Need a book? Engineering books recommendations...

Return to index: [Subject] [Thread] [Date] [Author]

RE: Plan stampers

[Subject Prev][Subject Next][Thread Prev][Thread Next]
Shawn... Thanks for the info, You are a gentleman and a Scholar. I take
back everything I said about Florida (besides the alligator thing).

The way they state paragraph 2, is my view on the matter, and it cannot
be stated any clearer. 

Kevin



-----Original Message-----
From: Shawn M. Stambaugh, PE [mailto:sstambaugh(--nospam--at)qeassociates.com] 
Sent: Wednesday, July 20, 2005 12:48 PM
To: seaint(--nospam--at)seaint.org
Subject: RE: Plan stampers

This was found in the FAQ on the Florida Board of Professional Engineers
website.


"When taking over an engineering job from another engineer, do I need to
redraw all the plans?"
 
No, not necessarily. Rule 61G15-27.001, F.A.C. however, makes it clear
that
a successor engineer seeking to reuse already sealed documents must be
able
to document that he has, in fact, recreated all the work done by the
original engineer. In other words, all site visits, research, and the
like
must be documented and producible upon demand. In addition, he or she
must
remove the old title block and use his own and, of course, accept all
professional and legal responsibility for the documents.



"Occasionally I have been asked by a contractor or other professional to
sign and seal plans they did. I understand I can only sign and seal
plans
over which I have had responsible charge but what is meant by
"responsible
charge?"
 
Consider the following test found in Rule 61G15-18.011, F.A.C.: An
engineer
who signs and seals engineering documents in responsible charge must be
capable of answering questions relevant to the engineering decisions
made
during the engineer's work on the project, in sufficient detail as to
leave
little doubt as to the engineer's proficiency for the work performed. It
is
not necessary to defend decisions as in an adversarial situation, but
only
to demonstrate that the engineer in responsible charge made them and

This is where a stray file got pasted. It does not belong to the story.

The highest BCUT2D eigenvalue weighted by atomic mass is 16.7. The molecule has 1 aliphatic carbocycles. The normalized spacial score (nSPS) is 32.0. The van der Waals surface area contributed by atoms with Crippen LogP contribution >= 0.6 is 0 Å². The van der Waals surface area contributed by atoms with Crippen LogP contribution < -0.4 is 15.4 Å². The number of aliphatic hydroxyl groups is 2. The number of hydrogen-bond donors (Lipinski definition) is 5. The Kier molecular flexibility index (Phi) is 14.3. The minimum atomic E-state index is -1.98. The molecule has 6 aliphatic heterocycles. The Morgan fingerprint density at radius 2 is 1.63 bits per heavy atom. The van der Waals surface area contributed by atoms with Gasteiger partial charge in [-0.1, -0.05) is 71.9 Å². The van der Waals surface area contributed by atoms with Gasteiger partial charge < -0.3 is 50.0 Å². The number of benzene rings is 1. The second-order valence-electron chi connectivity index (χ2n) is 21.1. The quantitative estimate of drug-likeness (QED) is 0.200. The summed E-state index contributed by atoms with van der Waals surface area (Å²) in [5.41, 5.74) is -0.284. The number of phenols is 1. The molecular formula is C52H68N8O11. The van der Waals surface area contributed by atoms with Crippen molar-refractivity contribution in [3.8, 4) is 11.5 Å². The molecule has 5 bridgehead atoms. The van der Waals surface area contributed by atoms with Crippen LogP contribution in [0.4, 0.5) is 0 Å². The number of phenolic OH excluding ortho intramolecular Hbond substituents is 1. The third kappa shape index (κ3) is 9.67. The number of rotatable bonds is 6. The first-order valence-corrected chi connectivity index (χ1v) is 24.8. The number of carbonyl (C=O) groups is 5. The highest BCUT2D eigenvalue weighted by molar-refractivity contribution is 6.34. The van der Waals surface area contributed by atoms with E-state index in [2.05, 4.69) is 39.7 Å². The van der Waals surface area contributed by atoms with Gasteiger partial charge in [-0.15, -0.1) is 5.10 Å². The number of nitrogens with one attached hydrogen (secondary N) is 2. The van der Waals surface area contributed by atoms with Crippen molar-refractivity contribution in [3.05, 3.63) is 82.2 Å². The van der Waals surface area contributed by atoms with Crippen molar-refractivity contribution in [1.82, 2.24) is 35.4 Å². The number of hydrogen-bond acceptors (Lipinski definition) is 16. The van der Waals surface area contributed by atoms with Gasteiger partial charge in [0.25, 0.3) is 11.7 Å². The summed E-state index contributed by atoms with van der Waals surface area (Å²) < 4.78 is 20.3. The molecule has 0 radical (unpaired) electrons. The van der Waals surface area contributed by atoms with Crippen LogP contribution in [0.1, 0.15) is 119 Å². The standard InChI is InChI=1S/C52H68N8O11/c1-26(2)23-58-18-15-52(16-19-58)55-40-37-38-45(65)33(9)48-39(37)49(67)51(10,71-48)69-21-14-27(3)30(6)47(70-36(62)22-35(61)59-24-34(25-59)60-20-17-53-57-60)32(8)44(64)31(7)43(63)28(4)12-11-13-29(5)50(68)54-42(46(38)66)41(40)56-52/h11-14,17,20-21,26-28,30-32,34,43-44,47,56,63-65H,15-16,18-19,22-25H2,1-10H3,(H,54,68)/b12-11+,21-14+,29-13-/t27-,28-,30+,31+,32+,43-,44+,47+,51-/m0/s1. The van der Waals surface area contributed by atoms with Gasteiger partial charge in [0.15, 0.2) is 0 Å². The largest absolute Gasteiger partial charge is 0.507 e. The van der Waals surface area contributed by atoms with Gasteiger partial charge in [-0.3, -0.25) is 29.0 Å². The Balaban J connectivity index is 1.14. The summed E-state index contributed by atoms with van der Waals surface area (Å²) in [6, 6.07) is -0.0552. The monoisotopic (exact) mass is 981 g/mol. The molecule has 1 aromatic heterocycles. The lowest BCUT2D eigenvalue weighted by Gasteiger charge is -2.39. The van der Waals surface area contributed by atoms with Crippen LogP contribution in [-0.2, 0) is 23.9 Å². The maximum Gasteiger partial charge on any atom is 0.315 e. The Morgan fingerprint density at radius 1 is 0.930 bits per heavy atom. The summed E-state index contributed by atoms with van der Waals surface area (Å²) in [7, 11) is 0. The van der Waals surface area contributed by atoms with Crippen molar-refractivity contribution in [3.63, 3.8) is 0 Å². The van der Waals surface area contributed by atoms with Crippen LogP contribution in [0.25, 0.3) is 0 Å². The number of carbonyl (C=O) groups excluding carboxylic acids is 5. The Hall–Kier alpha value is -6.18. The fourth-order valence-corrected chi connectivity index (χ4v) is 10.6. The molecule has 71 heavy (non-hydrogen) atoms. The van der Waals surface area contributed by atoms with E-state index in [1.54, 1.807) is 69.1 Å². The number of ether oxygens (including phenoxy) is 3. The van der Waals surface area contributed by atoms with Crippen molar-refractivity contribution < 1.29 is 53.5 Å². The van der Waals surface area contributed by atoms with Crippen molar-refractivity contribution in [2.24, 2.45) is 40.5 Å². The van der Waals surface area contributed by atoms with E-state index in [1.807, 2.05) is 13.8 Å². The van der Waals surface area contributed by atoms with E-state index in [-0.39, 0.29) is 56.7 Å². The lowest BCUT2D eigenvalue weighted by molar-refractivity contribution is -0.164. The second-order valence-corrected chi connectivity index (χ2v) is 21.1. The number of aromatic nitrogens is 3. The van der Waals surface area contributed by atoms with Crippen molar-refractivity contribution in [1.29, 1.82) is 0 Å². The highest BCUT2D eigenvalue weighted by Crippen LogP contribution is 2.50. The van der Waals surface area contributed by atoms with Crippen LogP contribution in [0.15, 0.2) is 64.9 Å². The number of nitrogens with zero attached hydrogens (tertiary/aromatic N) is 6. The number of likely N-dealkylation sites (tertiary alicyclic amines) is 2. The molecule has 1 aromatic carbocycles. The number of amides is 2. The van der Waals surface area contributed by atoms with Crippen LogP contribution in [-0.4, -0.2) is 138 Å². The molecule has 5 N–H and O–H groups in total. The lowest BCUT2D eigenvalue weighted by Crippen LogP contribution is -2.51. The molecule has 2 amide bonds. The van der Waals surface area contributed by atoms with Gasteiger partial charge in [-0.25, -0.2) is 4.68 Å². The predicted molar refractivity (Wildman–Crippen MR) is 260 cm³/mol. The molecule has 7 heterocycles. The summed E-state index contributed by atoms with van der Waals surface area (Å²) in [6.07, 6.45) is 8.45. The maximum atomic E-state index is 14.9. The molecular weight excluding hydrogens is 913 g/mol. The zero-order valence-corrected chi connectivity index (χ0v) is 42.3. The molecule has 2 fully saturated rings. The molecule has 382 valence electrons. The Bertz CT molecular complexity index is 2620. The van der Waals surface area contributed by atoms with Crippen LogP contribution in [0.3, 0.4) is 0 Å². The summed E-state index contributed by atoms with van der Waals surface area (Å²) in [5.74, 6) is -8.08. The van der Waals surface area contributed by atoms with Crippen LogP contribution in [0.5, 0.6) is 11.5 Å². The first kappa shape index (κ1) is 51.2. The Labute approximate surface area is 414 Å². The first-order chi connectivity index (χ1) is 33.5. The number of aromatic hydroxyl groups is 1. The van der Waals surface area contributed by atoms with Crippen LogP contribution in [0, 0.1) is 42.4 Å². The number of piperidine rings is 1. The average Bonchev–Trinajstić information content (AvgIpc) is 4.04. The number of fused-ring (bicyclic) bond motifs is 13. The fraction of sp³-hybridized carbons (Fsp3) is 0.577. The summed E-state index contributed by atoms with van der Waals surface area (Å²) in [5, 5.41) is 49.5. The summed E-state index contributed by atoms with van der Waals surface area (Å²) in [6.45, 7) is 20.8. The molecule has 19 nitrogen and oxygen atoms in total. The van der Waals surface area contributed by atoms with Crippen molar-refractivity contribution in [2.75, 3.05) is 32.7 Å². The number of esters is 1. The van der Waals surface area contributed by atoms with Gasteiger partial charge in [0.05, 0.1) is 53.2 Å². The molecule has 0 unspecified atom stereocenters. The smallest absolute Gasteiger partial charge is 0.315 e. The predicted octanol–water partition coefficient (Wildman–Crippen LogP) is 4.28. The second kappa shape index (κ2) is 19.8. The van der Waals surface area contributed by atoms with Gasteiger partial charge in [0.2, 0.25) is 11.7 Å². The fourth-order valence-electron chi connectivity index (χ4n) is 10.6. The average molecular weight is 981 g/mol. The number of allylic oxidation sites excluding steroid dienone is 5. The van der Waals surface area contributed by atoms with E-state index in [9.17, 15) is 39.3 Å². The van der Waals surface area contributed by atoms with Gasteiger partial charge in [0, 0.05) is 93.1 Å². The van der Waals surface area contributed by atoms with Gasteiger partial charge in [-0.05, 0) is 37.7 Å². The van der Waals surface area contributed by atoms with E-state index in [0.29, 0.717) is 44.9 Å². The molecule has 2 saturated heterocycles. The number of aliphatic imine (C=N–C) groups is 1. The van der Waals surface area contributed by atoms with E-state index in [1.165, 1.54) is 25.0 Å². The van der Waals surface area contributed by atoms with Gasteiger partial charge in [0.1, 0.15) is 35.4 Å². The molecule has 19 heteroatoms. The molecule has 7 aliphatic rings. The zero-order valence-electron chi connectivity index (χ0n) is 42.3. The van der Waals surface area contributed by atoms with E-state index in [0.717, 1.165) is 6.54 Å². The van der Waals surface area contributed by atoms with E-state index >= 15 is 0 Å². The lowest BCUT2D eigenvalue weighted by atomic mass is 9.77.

possessed sufficient knowledge of the project to make them. Examples of
questions the engineer must be able to answer include the criteria for
design, methods of analysis, selection of materials and systems,
economics
of alternate solutions, and environmental considerations. 

 

-----Original Message-----
From: Jim Wilson [mailto:wilsonengineers(--nospam--at)yahoo.com] 
Sent: Wednesday, July 20, 2005 3:21 PM
To: seaint(--nospam--at)seaint.org
Subject: Re: Plan stampers

I guess I'm struggling with what the definitive illegal offense is in
some
cases.  I'm straight with the illegality of plan stamping like the guy
from
PA that offered to stamp plans for $9 a sheet, or whatever it was.
That's
perfectly clear.  I'm also straight with the concept of direct
supervision. 
Whether the intent is to ensure that younger unlicensed engineers are
being
properly taught, or to ensure that the stamping engineer is fully aware
of
what is in the design, the assumptions, etc., that aspect is clear.

But is it clear legally if one firm prepares a design and set of
drawings,
but needs them stamped by an outside engineer because the firm doesn't
have
an in-house engineer licensed in a particular state?  Any possibility
for
direct supervision is out the window. 
By what I've been reading today and have read here in the past, this is
considered an illegal act.  Now, if that outside engineer does full due
diligence and provides an independent calculation or full check set, and
then stamps the drawings or calcs, has that engineer acted within the
law?
I expect so, as many of us have done that at one point or another.  But
what
about the firm that did the original design and prepared the original
drawings?  Have they acted illegally by "practicing" in another state
without license or perhaps without proper supervision?  It sounds like
maybe
they have.

That's where it doesn't seem black and white.  The concept of "direct